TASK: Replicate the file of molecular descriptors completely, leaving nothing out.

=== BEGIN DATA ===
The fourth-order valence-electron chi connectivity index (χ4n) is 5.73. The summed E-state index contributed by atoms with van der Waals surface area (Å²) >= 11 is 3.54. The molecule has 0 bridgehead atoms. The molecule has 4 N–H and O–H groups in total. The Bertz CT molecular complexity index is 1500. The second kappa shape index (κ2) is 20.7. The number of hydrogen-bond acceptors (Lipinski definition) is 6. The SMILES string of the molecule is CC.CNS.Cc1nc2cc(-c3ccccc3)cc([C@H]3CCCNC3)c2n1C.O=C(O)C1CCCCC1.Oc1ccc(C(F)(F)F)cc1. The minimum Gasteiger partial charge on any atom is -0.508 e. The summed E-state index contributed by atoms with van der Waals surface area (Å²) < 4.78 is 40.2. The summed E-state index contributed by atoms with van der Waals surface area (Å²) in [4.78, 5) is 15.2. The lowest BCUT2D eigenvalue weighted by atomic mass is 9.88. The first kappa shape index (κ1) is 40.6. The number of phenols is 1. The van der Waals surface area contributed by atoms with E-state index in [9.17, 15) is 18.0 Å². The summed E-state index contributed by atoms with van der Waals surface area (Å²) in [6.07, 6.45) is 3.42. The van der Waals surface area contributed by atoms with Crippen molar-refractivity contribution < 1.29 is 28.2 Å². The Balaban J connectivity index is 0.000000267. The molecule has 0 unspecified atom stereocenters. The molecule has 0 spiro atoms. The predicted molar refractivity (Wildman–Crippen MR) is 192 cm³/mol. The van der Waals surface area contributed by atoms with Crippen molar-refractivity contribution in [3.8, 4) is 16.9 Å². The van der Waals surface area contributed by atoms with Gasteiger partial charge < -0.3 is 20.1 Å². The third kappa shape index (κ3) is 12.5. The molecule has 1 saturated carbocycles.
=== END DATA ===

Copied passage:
The fourth-order valence-electron chi connectivity index (χ4n) is 5.73. The summed E-state index contributed by atoms with van der Waals surface area (Å²) >= 11 is 3.54. The molecule has 0 bridgehead atoms. The molecule has 4 N–H and O–H groups in total. The Bertz CT molecular complexity index is 1500. The second kappa shape index (κ2) is 20.7. The number of hydrogen-bond acceptors (Lipinski definition) is 6. The SMILES string of the molecule is CC.CNS.Cc1nc2cc(-c3ccccc3)cc([C@H]3CCCNC3)c2n1C.O=C(O)C1CCCCC1.Oc1ccc(C(F)(F)F)cc1. The minimum Gasteiger partial charge on any atom is -0.508 e. The summed E-state index contributed by atoms with van der Waals surface area (Å²) < 4.78 is 40.2. The summed E-state index contributed by atoms with van der Waals surface area (Å²) in [4.78, 5) is 15.2. The lowest BCUT2D eigenvalue weighted by atomic mass is 9.88. The first kappa shape index (κ1) is 40.6. The number of phenols is 1. The van der Waals surface area contributed by atoms with E-state index in [9.17, 15) is 18.0 Å². The summed E-state index contributed by atoms with van der Waals surface area (Å²) in [6.07, 6.45) is 3.42. The van der Waals surface area contributed by atoms with Crippen molar-refractivity contribution < 1.29 is 28.2 Å². The Balaban J connectivity index is 0.000000267. The molecule has 0 unspecified atom stereocenters. The molecule has 0 spiro atoms. The predicted molar refractivity (Wildman–Crippen MR) is 192 cm³/mol. The van der Waals surface area contributed by atoms with Crippen molar-refractivity contribution in [3.8, 4) is 16.9 Å². The van der Waals surface area contributed by atoms with Gasteiger partial charge < -0.3 is 20.1 Å². The third kappa shape index (κ3) is 12.5. The molecule has 1 saturated carbocycles.